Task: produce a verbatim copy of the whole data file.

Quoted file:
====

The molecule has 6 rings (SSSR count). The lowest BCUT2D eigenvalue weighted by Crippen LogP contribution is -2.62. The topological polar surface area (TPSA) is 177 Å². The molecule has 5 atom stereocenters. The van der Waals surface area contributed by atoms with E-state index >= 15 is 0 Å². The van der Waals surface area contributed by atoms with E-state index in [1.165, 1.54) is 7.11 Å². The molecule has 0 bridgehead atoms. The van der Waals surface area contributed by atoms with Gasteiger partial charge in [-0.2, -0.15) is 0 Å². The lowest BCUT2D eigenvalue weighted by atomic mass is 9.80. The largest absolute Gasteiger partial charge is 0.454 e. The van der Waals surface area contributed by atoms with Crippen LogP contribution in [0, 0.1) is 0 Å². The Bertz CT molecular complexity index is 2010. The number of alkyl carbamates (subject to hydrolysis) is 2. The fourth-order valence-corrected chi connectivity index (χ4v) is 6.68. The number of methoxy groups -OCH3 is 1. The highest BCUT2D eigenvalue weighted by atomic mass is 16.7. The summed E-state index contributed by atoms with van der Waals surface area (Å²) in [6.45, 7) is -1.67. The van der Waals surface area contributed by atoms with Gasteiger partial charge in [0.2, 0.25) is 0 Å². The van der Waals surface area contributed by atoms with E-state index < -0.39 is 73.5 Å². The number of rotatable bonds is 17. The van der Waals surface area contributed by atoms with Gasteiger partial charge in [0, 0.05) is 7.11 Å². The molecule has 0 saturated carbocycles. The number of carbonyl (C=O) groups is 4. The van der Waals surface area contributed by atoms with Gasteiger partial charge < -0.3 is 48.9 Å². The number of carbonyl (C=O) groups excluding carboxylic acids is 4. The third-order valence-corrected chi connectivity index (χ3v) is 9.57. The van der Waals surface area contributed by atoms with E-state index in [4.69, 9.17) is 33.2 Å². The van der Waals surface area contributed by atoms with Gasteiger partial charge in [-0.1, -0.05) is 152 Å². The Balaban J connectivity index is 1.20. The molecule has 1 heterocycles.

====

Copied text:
The molecule has 6 rings (SSSR count). The lowest BCUT2D eigenvalue weighted by Crippen LogP contribution is -2.62. The topological polar surface area (TPSA) is 177 Å². The molecule has 5 atom stereocenters. The van der Waals surface area contributed by atoms with E-state index >= 15 is 0 Å². The van der Waals surface area contributed by atoms with E-state index in [1.165, 1.54) is 7.11 Å². The molecule has 0 bridgehead atoms. The van der Waals surface area contributed by atoms with Gasteiger partial charge in [-0.2, -0.15) is 0 Å². The lowest BCUT2D eigenvalue weighted by atomic mass is 9.80. The largest absolute Gasteiger partial charge is 0.454 e. The van der Waals surface area contributed by atoms with Crippen LogP contribution in [0, 0.1) is 0 Å². The Bertz CT molecular complexity index is 2010. The number of alkyl carbamates (subject to hydrolysis) is 2. The fourth-order valence-corrected chi connectivity index (χ4v) is 6.68. The number of methoxy groups -OCH3 is 1. The highest BCUT2D eigenvalue weighted by atomic mass is 16.7. The summed E-state index contributed by atoms with van der Waals surface area (Å²) in [6.45, 7) is -1.67. The van der Waals surface area contributed by atoms with Gasteiger partial charge in [0.2, 0.25) is 0 Å². The van der Waals surface area contributed by atoms with E-state index < -0.39 is 73.5 Å². The number of rotatable bonds is 17. The van der Waals surface area contributed by atoms with Gasteiger partial charge in [0, 0.05) is 7.11 Å². The molecule has 0 saturated carbocycles. The number of carbonyl (C=O) groups is 4. The van der Waals surface area contributed by atoms with Gasteiger partial charge < -0.3 is 48.9 Å². The number of carbonyl (C=O) groups excluding carboxylic acids is 4. The third-order valence-corrected chi connectivity index (χ3v) is 9.57. The van der Waals surface area contributed by atoms with E-state index in [4.69, 9.17) is 33.2 Å². The van der Waals surface area contributed by atoms with Gasteiger partial charge in [-0.1, -0.05) is 152 Å². The Balaban J connectivity index is 1.20. The molecule has 1 heterocycles.